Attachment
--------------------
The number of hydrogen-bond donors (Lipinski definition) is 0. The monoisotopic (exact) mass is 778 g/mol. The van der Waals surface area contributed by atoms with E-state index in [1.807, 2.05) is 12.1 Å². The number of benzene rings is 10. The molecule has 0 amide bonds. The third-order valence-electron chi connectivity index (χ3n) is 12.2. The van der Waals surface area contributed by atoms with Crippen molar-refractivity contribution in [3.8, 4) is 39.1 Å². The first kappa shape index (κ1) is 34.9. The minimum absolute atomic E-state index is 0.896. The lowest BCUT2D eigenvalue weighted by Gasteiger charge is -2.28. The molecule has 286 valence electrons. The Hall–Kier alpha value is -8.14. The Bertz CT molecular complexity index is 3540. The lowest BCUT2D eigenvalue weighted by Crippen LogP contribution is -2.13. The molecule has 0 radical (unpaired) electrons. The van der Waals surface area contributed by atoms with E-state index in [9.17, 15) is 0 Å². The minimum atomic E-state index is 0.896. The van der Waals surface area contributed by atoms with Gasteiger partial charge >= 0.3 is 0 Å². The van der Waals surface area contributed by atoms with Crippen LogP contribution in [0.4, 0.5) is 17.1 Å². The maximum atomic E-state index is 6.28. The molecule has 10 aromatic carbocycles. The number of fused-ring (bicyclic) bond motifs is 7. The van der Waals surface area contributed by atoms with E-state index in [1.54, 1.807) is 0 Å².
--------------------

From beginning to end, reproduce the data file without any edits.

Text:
The number of hydrogen-bond donors (Lipinski definition) is 0. The monoisotopic (exact) mass is 778 g/mol. The van der Waals surface area contributed by atoms with E-state index in [1.807, 2.05) is 12.1 Å². The number of benzene rings is 10. The molecule has 0 amide bonds. The third-order valence-electron chi connectivity index (χ3n) is 12.2. The van der Waals surface area contributed by atoms with Crippen molar-refractivity contribution in [3.8, 4) is 39.1 Å². The first kappa shape index (κ1) is 34.9. The minimum absolute atomic E-state index is 0.896. The lowest BCUT2D eigenvalue weighted by Gasteiger charge is -2.28. The molecule has 286 valence electrons. The Hall–Kier alpha value is -8.14. The Bertz CT molecular complexity index is 3540. The lowest BCUT2D eigenvalue weighted by Crippen LogP contribution is -2.13. The molecule has 0 radical (unpaired) electrons. The van der Waals surface area contributed by atoms with E-state index in [9.17, 15) is 0 Å². The minimum atomic E-state index is 0.896. The van der Waals surface area contributed by atoms with Gasteiger partial charge >= 0.3 is 0 Å². The van der Waals surface area contributed by atoms with Crippen LogP contribution in [0.4, 0.5) is 17.1 Å². The maximum atomic E-state index is 6.28. The molecule has 10 aromatic carbocycles. The number of fused-ring (bicyclic) bond motifs is 7. The van der Waals surface area contributed by atoms with E-state index in [1.54, 1.807) is 0 Å².